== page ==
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William Merritt Chase

American Painter

Born: November 1, 1849 - Williamsburg, Indiana
Died: October 25, 1916 - New York, New York
William Merritt Chase Timeline
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Summary of William Merritt Chase

Chase was a multitalented artist; a man prepared (and able) to explore modern and traditional stylistic ideas via city landscapes, studio interiors, society portraiture and still lifes. He proves to be an intuitive observer of his time and place, taking up his palette to capture impressions of New York leisure pursuits at the turn of the nineteenth century. His city park scenes were rendered through loose brushwork and a light palette that brought the influence of French Impressionism to the New York art scene. He gained recognition, too, for exploring Impressionistic techniques through a revival in pastel compositions. Meanwhile, his portraiture, and especially a series of remarkable late-career still lifes, saw him draw much more on the sombre tonalities he took from his academic training in Munich. In addition to his own artistic output, Chase carved out a career as one of America's most esteemed art teachers that would see him tutor several future American greats including Edward Hopper, Georgia O'Keeffe, Charles Sheeler, and Rockwell Kent.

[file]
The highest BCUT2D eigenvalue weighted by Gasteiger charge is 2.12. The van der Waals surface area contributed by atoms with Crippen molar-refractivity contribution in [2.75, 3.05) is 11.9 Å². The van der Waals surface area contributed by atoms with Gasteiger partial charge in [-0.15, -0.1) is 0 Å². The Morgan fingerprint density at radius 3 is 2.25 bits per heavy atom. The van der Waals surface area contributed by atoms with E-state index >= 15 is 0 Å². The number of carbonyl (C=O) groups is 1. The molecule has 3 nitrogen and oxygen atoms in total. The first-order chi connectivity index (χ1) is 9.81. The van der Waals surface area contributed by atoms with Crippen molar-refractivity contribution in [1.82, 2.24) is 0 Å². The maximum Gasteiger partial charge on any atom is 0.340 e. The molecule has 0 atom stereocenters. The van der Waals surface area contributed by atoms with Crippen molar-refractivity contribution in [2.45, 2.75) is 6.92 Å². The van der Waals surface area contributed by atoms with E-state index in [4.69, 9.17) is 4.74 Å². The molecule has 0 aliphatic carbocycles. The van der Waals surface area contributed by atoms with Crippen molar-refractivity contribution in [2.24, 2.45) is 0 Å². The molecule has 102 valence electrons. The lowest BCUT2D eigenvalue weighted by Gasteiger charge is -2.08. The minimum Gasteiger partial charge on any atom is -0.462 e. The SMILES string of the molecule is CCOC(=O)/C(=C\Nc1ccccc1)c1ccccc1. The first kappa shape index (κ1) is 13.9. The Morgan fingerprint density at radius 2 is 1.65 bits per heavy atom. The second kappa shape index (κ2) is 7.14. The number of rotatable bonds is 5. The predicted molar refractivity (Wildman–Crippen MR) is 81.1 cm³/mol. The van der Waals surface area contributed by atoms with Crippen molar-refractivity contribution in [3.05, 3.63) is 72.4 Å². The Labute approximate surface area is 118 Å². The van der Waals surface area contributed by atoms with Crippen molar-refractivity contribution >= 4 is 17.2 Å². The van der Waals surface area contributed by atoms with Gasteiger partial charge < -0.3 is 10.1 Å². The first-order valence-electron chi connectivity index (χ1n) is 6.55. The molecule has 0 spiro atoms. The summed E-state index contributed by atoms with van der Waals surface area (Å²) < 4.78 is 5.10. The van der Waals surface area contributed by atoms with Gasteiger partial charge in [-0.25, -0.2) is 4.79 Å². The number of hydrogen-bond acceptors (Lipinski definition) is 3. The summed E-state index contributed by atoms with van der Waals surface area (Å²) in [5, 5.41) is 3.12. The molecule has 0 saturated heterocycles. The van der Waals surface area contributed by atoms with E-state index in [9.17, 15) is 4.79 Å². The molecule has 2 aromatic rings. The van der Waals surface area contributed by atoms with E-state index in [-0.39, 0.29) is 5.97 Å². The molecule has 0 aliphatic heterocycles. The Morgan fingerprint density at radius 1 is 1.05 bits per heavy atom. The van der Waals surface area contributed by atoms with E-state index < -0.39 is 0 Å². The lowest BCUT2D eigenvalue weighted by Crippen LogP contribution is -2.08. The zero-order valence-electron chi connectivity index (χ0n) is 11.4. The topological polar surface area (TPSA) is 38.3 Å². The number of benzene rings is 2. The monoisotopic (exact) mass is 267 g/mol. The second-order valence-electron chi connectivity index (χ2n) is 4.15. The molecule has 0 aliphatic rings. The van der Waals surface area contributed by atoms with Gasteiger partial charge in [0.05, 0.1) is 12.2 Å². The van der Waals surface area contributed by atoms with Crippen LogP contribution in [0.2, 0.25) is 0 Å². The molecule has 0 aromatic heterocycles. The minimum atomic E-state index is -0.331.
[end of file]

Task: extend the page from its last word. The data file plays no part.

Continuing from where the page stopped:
Accomplishments

  • Chase was a key figure in introducing French Impressionism to the American public on two fronts. Firstly, he used Impressionist techniques to paint the leisure activities of middle-class families who congregated in the newly designed parks of Brooklyn and Manhattan. Secondly, he was instrumental in bringing the Impressionist paintings of Claude Manet to New York galleries for the first time.
  • Inspired by the great studios he had visited on his tours of Europe, Chase transformed his New York atelier into a magnificent artist's retreat that allowed New York to rival Paris and other European locations as a world centre for artistic sophistication. An obsessive collector, his studio was a veritable Aladdin's Cave of objet d'art and bric-a-brac that doubled as a social space where New York's artistic community came to socialize and to be "seen". His studio confirmed Chase's own standing as a well-travelled, urbane, society figure and it became the subject of a number of his early works.